Existing Implementations

This section of this specification is non-normative, and covers why existing implementations were not chosen.


This is a simple replacement for the standard System V init that uses a single configuration file listing the scripts that should be run for each runlevel, rather than using directories of symlinks.

Otherwise it is not much different in scope to the existing sysvinit and seems like changing a configuration format with no benefit other than percieved ease of configuration.


This is a djb-inspired init replacement that aims to provide service supervision for services started at boot time.

The configuration of this system is obtuse, even by djb-style standards, and it makes no attempt to retain any compatibility with existing systems.

Service management is performed using a small wrapper process, which means it relies on daemons not forking into the background.


This is an interesting executable-centric take on services and tasks, a task is defined by the executable that needs to be run and various parameters, etc. given to it.

Also somewhat djb-like in configuration.

Has a really cute feature where any arguments on the kernel command line that are services it knows about are started.

Largely incomplete and sadly seems abandoned by the author.


Utilities to be added to existing init scripts to provide synchronisation and dependencies to them, does not replace init.

Requires that scripts be modified to co-operate.

Seems abandoned by the author, no activity since 2002!


Apparently this is intended for the Hurd, and is written in Guile. No useful documentation could be found, and it also appears abandoned by the author.


This is just an idea posted on somebody's blog, there is no actual code for this, however it is interesting because of its use and reliance of dbus.

I must say that I'm not on the dbus train, I don't understand why GNOME people seem to think that dbus has to be the core architecture of whatever designs they come up with. It's just IPC.

However the ability to enquire through IPC about the state of any service, and issue commands to start and stop them would be highly useful. There should probably at least be a dbus gateway for this.


Monit isn't a replacement for init, instead it's a daemon that tests and monitors the running system and can perform actions if tests fail.

For example a typical test might be that a pid named in /var/run/ must exist, and if not, cron needs starting through its usual init script.

The tests and monitoring it can perform are quite complex, including connecting to TCP/IP sockets and talking protocol.

This is a highly useful piece of software, however I don't think it fulfils our use cases directly; it's certainly a useful add-on for servers though.

Solaris SMF

And now we come to the big hitters, SMF (Service Management Framework) was first introduced in Solaris 10 and has already been adopted by the NexentaOS derivative of that and Ubuntu.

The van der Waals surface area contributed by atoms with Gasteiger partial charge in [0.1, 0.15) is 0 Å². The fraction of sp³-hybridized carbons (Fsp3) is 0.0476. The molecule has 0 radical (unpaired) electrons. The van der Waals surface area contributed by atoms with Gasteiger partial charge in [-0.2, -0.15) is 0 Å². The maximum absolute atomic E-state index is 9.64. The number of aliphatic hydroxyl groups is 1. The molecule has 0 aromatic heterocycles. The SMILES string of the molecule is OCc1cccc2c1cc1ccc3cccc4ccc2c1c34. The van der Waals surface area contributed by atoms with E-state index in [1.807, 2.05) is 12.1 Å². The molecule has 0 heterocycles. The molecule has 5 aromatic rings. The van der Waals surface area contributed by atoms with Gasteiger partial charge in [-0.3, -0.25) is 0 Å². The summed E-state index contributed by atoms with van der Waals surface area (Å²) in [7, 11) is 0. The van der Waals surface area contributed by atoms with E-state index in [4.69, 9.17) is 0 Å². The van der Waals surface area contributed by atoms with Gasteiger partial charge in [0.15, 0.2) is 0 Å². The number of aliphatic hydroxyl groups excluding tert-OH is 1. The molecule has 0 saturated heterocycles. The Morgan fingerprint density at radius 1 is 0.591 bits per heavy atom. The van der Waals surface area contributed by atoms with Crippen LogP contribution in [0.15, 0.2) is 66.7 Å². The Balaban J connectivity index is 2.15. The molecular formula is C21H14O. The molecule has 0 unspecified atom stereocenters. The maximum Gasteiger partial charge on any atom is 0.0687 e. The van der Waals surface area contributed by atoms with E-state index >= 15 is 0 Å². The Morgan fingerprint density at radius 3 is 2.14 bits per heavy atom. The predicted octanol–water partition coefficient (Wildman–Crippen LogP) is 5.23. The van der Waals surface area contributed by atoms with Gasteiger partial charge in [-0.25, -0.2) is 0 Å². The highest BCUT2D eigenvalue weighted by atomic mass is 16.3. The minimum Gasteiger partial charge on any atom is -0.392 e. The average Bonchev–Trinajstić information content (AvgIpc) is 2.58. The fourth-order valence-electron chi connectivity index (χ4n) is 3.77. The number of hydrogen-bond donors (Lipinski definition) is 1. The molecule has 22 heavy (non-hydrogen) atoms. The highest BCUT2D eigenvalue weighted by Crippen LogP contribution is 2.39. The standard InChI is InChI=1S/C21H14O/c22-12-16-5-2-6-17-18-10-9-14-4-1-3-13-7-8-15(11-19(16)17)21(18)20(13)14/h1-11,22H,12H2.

It's not directly an init replacement, instead it is a daemon that takes care of starting "services" leaving init to take care of the other jobs of booting a system.

It has a decent set of command-line tools for communicating with the daemon and discovering what services are running, which are in maintenance mode, etc. as well as starting and stopping services.

Services are described by an XML file and can include dependencies, other services that need to be started if this one is to be. These provide both start ordering and simply the ability to start a service and have it bring up everything else it needs. It also keeps services running if they should fail.

The fact that it doesn't replace init causes a problem for service management though, it requires that everything be modified to run in the foreground and not daemonise. Not a low barrier to deployment.

It is licenced under the CDDL, which while generally considered to be fairly free, is not GPL-compatible. The licence has this and other issues that will likely stiffle its adoption elsewhere, Fedora appear to have rejected it, for example.

Damian Wojsław: This summary is incorrect in at least two areas:

* SMF isn't a init replacement, it's a /etc/rc*.d replacement,

* placing daemonised services within SMF does not require any change to them and sure does not requie "foregrounding" them.

SMF manifest can also describe properties for a service, like user that service runs as, resource constrains and other properties that service relies on. Said properties can be inspected and changed later with proper commands. A service can have many different instances - configurations. Ie. PostgreSQL service configuration is delivered in two versions: 32bit and 64bit. Depending on which one is enabled, proper architecture binary is being executed. XML files are used for initial service configuration, after service configuration is imported, it is kept in sqlite database. Thank you, please go on. (Damian Wojsław)

Apple launchd

Apple's answer to the same problem space as SMF is launchd, which is their service management framework. Unlike SMF, launchd is designed to be started by the kernel as an init-replacement.

It uses XML configuration files (what is it with people and using XML in this way?) to describe services, which are started when necessary and kept running until they are not needed.

Two particularly interesting traits of launchd are worth mention.

One is that it is not dependency-based, instead applications are expected to deal with their dependencies being missing by waiting for them. An application that needs a writable filesystem should just spin until there is one.